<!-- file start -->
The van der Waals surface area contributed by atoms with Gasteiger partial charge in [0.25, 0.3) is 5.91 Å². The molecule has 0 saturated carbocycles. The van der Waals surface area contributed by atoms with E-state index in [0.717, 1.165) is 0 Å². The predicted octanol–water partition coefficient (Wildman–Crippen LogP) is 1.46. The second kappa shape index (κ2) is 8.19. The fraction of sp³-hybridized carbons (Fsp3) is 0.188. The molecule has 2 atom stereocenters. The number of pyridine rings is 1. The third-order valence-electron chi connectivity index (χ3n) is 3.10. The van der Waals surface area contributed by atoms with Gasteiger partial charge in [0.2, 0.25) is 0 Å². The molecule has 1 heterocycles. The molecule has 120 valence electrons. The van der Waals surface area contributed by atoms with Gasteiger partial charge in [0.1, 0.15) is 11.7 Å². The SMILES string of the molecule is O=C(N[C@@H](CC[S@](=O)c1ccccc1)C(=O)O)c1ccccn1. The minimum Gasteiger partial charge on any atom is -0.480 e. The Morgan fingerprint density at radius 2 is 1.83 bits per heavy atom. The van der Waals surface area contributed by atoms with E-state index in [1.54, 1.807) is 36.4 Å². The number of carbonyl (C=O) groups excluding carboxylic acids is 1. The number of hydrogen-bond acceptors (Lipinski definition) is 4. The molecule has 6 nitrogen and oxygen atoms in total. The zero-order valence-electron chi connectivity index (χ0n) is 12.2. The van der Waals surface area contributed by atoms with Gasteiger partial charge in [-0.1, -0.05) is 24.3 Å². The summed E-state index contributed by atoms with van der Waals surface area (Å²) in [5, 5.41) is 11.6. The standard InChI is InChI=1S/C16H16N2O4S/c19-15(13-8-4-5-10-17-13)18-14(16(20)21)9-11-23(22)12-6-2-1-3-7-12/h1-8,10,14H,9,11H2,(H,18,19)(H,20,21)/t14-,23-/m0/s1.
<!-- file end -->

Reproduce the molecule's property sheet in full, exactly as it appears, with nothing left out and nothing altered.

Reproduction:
The van der Waals surface area contributed by atoms with Gasteiger partial charge in [0.25, 0.3) is 5.91 Å². The molecule has 0 saturated carbocycles. The van der Waals surface area contributed by atoms with E-state index in [0.717, 1.165) is 0 Å². The predicted octanol–water partition coefficient (Wildman–Crippen LogP) is 1.46. The second kappa shape index (κ2) is 8.19. The fraction of sp³-hybridized carbons (Fsp3) is 0.188. The molecule has 2 atom stereocenters. The number of pyridine rings is 1. The third-order valence-electron chi connectivity index (χ3n) is 3.10. The van der Waals surface area contributed by atoms with Gasteiger partial charge in [0.2, 0.25) is 0 Å². The molecule has 1 heterocycles. The molecule has 120 valence electrons. The van der Waals surface area contributed by atoms with Gasteiger partial charge in [0.1, 0.15) is 11.7 Å². The SMILES string of the molecule is O=C(N[C@@H](CC[S@](=O)c1ccccc1)C(=O)O)c1ccccn1. The minimum Gasteiger partial charge on any atom is -0.480 e. The Morgan fingerprint density at radius 2 is 1.83 bits per heavy atom. The van der Waals surface area contributed by atoms with E-state index in [1.54, 1.807) is 36.4 Å². The number of carbonyl (C=O) groups excluding carboxylic acids is 1. The number of hydrogen-bond acceptors (Lipinski definition) is 4. The molecule has 6 nitrogen and oxygen atoms in total. The zero-order valence-electron chi connectivity index (χ0n) is 12.2. The van der Waals surface area contributed by atoms with Gasteiger partial charge in [-0.1, -0.05) is 24.3 Å². The summed E-state index contributed by atoms with van der Waals surface area (Å²) in [5, 5.41) is 11.6. The standard InChI is InChI=1S/C16H16N2O4S/c19-15(13-8-4-5-10-17-13)18-14(16(20)21)9-11-23(22)12-6-2-1-3-7-12/h1-8,10,14H,9,11H2,(H,18,19)(H,20,21)/t14-,23-/m0/s1.